Finding the silver lining during a pandemic


Columnist Isabella Yennie

Story by Isabella Yennie, Reporter

The beginning of a pandemic was my dream come true. The last two months of a stressful junior year cancelled, but with a twist. A worldwide pandemic occurred and I was confined to my home. Never in a million years did I believe I would be living in the plot of a Sci-Fi and Coming of Age film. It’s been over a year now since my reality shifted. Some parts for the better, some parts as lessons. Reflecting upon myself as the main character of the story, my life has made a complete change since March 13, 2020. This is how the pandemic has played out from the perspective of a virtual senior, from social life, school and mental health. 

Spending time with myself over lockdown was very beneficial. I learned to enjoy doing things on my own instead of always being around others. As a former fully-booked and busy person, I could finally put my feet up for a moment and relax. I can’t even count how many Netflix shows I was able to watch. Without dance camps or practices over the summer, I had the ability to try new things. I now know how to longboard, weave friendship bracelets and even nicely cut my own hair. It was so strange asking “What do I want to do today?” instead of “What will I do with my friends?”

Social media use was not only at a record high for me, but also a blessing to stay in touch with my friends. With nothing to do and nowhere to go during lockdown and summer time, people responded to my messages quickly. Although, after several months leading into the school year, social media turned sour. I found myself becoming angry at simply everything. I wanted to be eating out with friends, participating in the rescheduled outdoor recital, and have that same excitement of visiting my teachers in the fall. With social media, I saw others living a life without me in it, smiling in all their pictures. Due to my not so fabulous immune system and the unknown of what could happen, my parents and I decided that my physical health was more important. Staying away from the things I love was difficult, but not worth the risk. I’m always humbled and grateful every day for my health, however, it doesn’t take away my jealousy of my peers. 

I haven’t attended a class in person for almost three semesters. I remember being as excited as Ferris Bueller for the extended “Spring Break,” but I felt the exact opposite after remote learning for so long. All the little things I took for granted about school, talking in the halls, greeting teachers, working with friends, all disappeared. No matter how hard I tried to look on the bright side, online classes just simply weren’t the same. School generally wasn’t something I’d spring out of bed for in the morning. Although, now I find myself pleading to go back one more day to experience it all.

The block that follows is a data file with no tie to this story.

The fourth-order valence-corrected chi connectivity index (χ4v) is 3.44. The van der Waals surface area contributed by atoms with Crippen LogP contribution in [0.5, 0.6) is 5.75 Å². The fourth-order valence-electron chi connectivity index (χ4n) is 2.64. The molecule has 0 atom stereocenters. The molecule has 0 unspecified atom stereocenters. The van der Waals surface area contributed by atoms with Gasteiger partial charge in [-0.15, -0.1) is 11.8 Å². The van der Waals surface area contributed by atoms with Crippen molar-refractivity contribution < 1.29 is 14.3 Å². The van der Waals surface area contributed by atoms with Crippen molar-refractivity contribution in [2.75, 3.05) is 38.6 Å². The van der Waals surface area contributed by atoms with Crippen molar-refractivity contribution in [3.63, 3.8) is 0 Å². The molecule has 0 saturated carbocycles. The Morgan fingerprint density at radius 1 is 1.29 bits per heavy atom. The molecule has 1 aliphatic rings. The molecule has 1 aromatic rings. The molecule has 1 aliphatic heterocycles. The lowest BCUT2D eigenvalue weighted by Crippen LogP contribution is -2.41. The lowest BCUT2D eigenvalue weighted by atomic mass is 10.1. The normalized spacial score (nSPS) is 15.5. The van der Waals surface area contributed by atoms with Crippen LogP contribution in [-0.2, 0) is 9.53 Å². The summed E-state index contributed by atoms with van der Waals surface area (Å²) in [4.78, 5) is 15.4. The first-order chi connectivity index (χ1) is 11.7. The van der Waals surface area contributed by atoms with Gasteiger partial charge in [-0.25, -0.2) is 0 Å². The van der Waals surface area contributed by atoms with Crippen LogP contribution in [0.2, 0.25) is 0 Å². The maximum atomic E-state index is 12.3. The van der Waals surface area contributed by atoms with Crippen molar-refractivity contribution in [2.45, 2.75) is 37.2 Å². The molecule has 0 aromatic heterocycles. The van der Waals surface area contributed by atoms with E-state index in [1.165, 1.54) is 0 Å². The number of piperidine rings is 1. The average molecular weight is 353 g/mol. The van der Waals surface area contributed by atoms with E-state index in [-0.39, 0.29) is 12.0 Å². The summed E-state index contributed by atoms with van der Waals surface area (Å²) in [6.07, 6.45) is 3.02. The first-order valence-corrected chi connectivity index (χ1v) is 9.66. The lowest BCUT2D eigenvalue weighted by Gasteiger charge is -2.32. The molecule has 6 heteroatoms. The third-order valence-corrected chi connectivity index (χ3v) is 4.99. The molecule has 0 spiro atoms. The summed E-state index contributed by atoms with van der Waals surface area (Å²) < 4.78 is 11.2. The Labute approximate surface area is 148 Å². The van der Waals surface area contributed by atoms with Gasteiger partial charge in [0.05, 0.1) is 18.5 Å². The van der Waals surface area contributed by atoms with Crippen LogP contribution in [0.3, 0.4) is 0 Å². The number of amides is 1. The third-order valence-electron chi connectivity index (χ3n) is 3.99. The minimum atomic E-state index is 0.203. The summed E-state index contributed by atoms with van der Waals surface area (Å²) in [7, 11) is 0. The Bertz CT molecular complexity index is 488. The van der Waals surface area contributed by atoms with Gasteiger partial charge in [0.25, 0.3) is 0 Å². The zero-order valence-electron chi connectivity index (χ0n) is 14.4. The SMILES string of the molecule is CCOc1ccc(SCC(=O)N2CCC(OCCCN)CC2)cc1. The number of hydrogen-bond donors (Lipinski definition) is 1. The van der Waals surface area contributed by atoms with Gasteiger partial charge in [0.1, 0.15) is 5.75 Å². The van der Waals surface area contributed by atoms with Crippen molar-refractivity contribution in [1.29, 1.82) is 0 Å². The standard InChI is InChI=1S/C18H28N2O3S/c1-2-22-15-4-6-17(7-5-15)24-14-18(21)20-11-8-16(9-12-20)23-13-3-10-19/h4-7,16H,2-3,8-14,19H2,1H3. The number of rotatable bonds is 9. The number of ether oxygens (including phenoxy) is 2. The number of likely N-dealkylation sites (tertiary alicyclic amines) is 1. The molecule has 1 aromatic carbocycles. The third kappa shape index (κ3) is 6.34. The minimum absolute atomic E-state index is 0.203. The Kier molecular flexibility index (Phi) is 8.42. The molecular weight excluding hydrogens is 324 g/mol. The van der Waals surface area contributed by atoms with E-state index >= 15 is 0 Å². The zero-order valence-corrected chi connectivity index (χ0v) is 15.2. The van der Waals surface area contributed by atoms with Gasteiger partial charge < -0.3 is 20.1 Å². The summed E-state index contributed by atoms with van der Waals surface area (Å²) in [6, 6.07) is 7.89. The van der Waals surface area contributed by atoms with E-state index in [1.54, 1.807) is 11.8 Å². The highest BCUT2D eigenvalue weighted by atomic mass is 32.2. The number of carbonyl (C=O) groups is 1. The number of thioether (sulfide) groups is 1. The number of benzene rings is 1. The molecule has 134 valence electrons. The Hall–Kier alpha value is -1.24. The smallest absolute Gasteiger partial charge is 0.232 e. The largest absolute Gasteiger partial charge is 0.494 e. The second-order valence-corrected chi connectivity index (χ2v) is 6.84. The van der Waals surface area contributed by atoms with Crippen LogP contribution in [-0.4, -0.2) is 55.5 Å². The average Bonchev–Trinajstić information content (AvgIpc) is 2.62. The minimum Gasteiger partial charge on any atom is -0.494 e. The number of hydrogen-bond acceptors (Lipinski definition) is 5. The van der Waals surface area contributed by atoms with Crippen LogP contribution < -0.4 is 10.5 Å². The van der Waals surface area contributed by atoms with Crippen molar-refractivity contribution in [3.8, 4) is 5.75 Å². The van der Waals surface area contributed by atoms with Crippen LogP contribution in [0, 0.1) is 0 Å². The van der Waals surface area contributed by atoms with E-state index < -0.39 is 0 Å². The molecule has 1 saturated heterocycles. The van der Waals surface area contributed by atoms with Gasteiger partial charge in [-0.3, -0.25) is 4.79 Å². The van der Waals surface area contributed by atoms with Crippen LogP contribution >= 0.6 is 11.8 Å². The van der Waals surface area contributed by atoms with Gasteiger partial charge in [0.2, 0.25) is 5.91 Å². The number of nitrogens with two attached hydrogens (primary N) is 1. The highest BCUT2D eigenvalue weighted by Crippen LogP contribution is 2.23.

As of right now, my mental state is doing well, but in January 2021, I was reaching my limits while missing the life I once had. Some days I didn’t feel like working, while others I completely overwhelmed myself in stress. Because my grades didn’t fluctuate, no one suspected any struggle. For myself, it wasn’t the work that was the problem, it was being drained of motivation from the pile up of negatives throughout the course of the pandemic. 

The best thing I’m currently doing for myself is attending virtual therapy and receiving anxiety medication. At first, the stigma around mental health got in my head. I felt embarrassed and weak for needing some assistance, but that didn’t compare to the positive results. My therapist helped validate my series of stressors and the very real effects of isolation. We set small goals and new perspectives of thinking. At this moment, I was taken back to my time of physical therapy because of a dance injury. I realized that this situation was no different, and when we fall down, it’s okay to ask for help to get back up. Therefore, I stopped feeling ashamed. With guidance from her, I can be gracious for a variety of events that I was fortunate enough to experience: being by myself for awhile, creating my own schedule, and my after lunch power naps. However, the most important result I took away from therapy was gaining some self-confidence. 

Self-confidence, something I’ve battled with throughout my life, improved through my little goals and being separated from others. When I wake up in the morning, I actually appreciate my appearance. I stopped wearing so much makeup every day and worrying if my hair looked perfect. Without a place to be and no one to impress, I quit tearing myself down on the days I needed to throw on a pair sweats and crank out my assignments. Of course, I’m sure to look presentable when recording videos for a virtual task. However, the valuable part of being away from society and its pressures is that I realized the only person I ever needed to look good for and appreciate being around is myself. If none of these events ever occurred, and if I hadn’t attended therapy, I don’t know if I would be as confident or as strong as I am today. 

When I look back on my pre-pandemic self, I realize how much I’ve grown. Whether it’s gratitude or how to adjust to technology, there are many worthwhile lessons I’ve learned throughout this time period. I’m not quite sure when my world will return to normal again, or when this pandemic plot will reach its resolution. Although, I am fortunate enough to say that I’m still here knowing there are others that didn’t make it. Even though my world has been very dim over the past year, the light at the end of the tunnel is finally growing.